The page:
Weebles Wobble and Boy Do They Fall Down

“Tony Dotson: Shock and Awe” (up through April 9, 2011 at PAC Gallery in Walnut Hills) pushes Dotson’s smart-alecky yet innocently streamlined aesthetic into newer and fiercer territories. The show comes off like Philip Guston took all of his gritty/funky oeuvre through a car-wash and arranged each piece in a parking lot for an impromptu flea market. Like Guston, Dotson uses composition to eliminate decoration, and most of the images, painted in house-paint hues, come off as simple and egalitarian as illustrations in elementary-school text books.

That simplicity is what woos you into feeling like you are about to learn how to spell or do simple division, and then suddenly you spy the darkness on the edge of town: the box of lime and hand-cuffs in Clown Cut Out and Paste, the little girl about to get it in Amber Alert, the sweet stuffed-toy mascots on their way to Auschwitz in No One Is Spared. And so on. Over 30 small, medium and large paintings that resonate meanings close to punch-lines in a Farelly Brothers movie and yet have a stark creepy grace like stained-glass windows made specifically for a back-woods church.

Dotson’s persona in the works is equal-opportunity a-hole: a stand-up comedian like Tosh.0 who gleefully shatters taboos while also creating new ways to rid the world of hypocrisy. His execution is astute: gothic lines to create shape and structure painted in carefully and quickly. The results are paintings that get to the point without a lot of foreplay: a down-to-business clarity sans any Neo-Expressionist BS or a coat of lacquer to pretty things up.

And while you might think Dotson is telling the same joke over and over, he is also stubbornly dedicated to allowing that one joke to splinter into hot little sparks that burn your eyes. The laughs might seem to come off cheap sometimes, but then you realize you are actually laughing not just because of the lowdown humor but also because there’s a method to his madness. Case in point, the concise and mean-spirited little number, Snack Pack, in which Sesame-Street sincerity collides with gallows humor—a snake crawling up a tree toward a branch where baby birds are singing. In one image Dotson satirizes innocence and appropriates nature’s vicious symmetry. Fischer Price Slavery Set pushes the innocence/experience motif into Saturday Night Live territory, without losing the pathos. It’s exactly as advertised, Fisher Price figurines reenacting or possibly reliving the slave trade. Cold-hearted irony for sure, but it’s also somehow deviously right. Weebles wobble and boy do they fall down.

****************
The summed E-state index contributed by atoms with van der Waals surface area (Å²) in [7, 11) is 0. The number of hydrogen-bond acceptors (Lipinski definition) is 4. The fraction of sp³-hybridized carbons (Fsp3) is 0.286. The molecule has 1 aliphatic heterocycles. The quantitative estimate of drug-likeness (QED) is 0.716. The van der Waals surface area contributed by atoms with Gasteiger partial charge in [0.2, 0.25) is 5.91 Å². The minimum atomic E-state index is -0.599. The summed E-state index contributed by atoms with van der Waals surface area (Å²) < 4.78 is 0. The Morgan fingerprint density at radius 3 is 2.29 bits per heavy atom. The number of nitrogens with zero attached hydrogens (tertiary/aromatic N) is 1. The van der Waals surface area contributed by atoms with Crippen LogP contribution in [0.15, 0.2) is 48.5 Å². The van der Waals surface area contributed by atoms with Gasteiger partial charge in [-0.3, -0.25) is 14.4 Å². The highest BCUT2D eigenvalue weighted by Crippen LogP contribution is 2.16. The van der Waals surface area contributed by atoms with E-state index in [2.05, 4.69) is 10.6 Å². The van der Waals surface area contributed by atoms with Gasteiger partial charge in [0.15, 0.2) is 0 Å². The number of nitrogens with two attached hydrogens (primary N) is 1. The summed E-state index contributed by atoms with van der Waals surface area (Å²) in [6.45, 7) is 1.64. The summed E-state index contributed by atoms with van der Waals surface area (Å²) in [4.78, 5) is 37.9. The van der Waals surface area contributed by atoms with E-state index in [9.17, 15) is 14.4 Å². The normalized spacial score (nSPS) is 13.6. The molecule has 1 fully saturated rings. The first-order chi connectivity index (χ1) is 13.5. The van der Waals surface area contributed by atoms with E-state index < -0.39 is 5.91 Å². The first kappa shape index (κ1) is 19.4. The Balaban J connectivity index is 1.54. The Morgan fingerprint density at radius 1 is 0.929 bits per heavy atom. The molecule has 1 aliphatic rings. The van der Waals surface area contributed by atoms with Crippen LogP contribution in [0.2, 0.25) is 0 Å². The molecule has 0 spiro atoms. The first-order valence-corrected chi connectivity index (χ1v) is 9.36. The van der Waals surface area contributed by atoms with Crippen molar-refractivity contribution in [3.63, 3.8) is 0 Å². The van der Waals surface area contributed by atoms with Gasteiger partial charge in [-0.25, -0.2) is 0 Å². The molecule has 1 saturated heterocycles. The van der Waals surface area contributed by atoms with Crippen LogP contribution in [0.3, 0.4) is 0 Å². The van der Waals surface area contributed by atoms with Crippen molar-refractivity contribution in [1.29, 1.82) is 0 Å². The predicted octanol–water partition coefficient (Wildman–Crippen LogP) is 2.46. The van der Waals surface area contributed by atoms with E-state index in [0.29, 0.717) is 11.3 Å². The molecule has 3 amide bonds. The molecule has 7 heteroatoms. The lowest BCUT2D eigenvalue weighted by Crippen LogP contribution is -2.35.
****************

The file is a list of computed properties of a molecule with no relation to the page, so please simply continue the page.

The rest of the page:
The ones that don’t work, like Green Hornet Kato Mask, Japanese Monster Movie, and the slapdash sculptural pieces with words like Hate and Fear scribbled on them, have a consumerist cynicism not a philosophical one: they’re like posters or toys you’d find in Spencer’s Gifts, not pushed far enough to have double-meanings, and they go flat the minute you pay attention to them.

The majority of the works work though, and it’s a joy to witness all that Sturm-and-Drang turned into carefully constructed hieroglyphs that remind you of how simple and wrong the world can be. While he strives to eliminate the decorative, Dotson comes up with devious little tableaus that are as pretty as a picturebook. The dangers and shock-values of each painting increase due to his dedication to that simplicity. Inspired by outsider artists, Dotson’s work does not pay attention to that canon as much as parodies the way most people view outsider art, as a sort of “kid’s table” of the art world. Dotson wants to make outsider art the “adult’s table” feast: a violent, drunken Thanksgiving dinner with John Wayne Gacy at the head of the table, ready to carve the turkey.

– Keith Banner

Tony Dotson: Shock and Awe at PAC Gallery, 2540 Woodburn Ave., Cincinnati, OH. Phone: 513-321-5200. Through April 9.


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